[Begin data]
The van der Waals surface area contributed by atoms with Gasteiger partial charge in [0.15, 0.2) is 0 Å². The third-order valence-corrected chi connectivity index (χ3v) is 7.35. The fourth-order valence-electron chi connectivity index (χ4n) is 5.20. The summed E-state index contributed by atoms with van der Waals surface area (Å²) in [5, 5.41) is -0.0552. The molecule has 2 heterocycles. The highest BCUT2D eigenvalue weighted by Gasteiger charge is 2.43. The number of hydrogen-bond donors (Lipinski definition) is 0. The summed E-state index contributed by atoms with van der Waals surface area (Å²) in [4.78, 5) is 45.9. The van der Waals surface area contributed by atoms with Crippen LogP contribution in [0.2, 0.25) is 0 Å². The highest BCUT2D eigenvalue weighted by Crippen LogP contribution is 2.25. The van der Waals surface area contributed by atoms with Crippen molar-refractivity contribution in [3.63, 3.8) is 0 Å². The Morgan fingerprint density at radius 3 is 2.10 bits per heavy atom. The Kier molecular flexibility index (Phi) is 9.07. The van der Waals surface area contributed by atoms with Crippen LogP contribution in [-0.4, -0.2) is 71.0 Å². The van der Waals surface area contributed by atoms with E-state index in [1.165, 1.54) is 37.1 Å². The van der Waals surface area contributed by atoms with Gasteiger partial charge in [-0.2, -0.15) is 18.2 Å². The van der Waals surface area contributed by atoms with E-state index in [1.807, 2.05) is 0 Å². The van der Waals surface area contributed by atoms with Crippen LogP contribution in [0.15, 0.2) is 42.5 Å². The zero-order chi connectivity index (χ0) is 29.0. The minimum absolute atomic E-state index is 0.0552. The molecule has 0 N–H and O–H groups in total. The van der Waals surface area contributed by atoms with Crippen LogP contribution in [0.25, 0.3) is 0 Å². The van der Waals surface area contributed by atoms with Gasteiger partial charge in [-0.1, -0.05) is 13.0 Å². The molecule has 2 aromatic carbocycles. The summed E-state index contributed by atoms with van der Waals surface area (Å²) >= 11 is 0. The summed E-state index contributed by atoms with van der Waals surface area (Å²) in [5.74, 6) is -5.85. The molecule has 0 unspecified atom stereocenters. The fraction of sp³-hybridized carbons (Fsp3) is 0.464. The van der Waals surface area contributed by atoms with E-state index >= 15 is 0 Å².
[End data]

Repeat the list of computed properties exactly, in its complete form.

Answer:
The van der Waals surface area contributed by atoms with Gasteiger partial charge in [0.15, 0.2) is 0 Å². The third-order valence-corrected chi connectivity index (χ3v) is 7.35. The fourth-order valence-electron chi connectivity index (χ4n) is 5.20. The summed E-state index contributed by atoms with van der Waals surface area (Å²) in [5, 5.41) is -0.0552. The molecule has 2 heterocycles. The highest BCUT2D eigenvalue weighted by Gasteiger charge is 2.43. The number of hydrogen-bond donors (Lipinski definition) is 0. The summed E-state index contributed by atoms with van der Waals surface area (Å²) in [4.78, 5) is 45.9. The van der Waals surface area contributed by atoms with Crippen LogP contribution in [0.2, 0.25) is 0 Å². The highest BCUT2D eigenvalue weighted by Crippen LogP contribution is 2.25. The van der Waals surface area contributed by atoms with Crippen molar-refractivity contribution in [3.63, 3.8) is 0 Å². The Morgan fingerprint density at radius 3 is 2.10 bits per heavy atom. The Kier molecular flexibility index (Phi) is 9.07. The van der Waals surface area contributed by atoms with Crippen LogP contribution in [-0.4, -0.2) is 71.0 Å². The van der Waals surface area contributed by atoms with E-state index in [1.165, 1.54) is 37.1 Å². The van der Waals surface area contributed by atoms with Gasteiger partial charge in [-0.2, -0.15) is 18.2 Å². The van der Waals surface area contributed by atoms with E-state index in [1.807, 2.05) is 0 Å². The van der Waals surface area contributed by atoms with Crippen LogP contribution in [0.15, 0.2) is 42.5 Å². The zero-order chi connectivity index (χ0) is 29.0. The minimum absolute atomic E-state index is 0.0552. The molecule has 0 N–H and O–H groups in total. The van der Waals surface area contributed by atoms with Crippen LogP contribution in [0.25, 0.3) is 0 Å². The van der Waals surface area contributed by atoms with Gasteiger partial charge in [-0.1, -0.05) is 13.0 Å². The molecule has 2 aromatic carbocycles. The summed E-state index contributed by atoms with van der Waals surface area (Å²) >= 11 is 0. The summed E-state index contributed by atoms with van der Waals surface area (Å²) in [5.74, 6) is -5.85. The molecule has 0 unspecified atom stereocenters. The fraction of sp³-hybridized carbons (Fsp3) is 0.464. The van der Waals surface area contributed by atoms with E-state index >= 15 is 0 Å².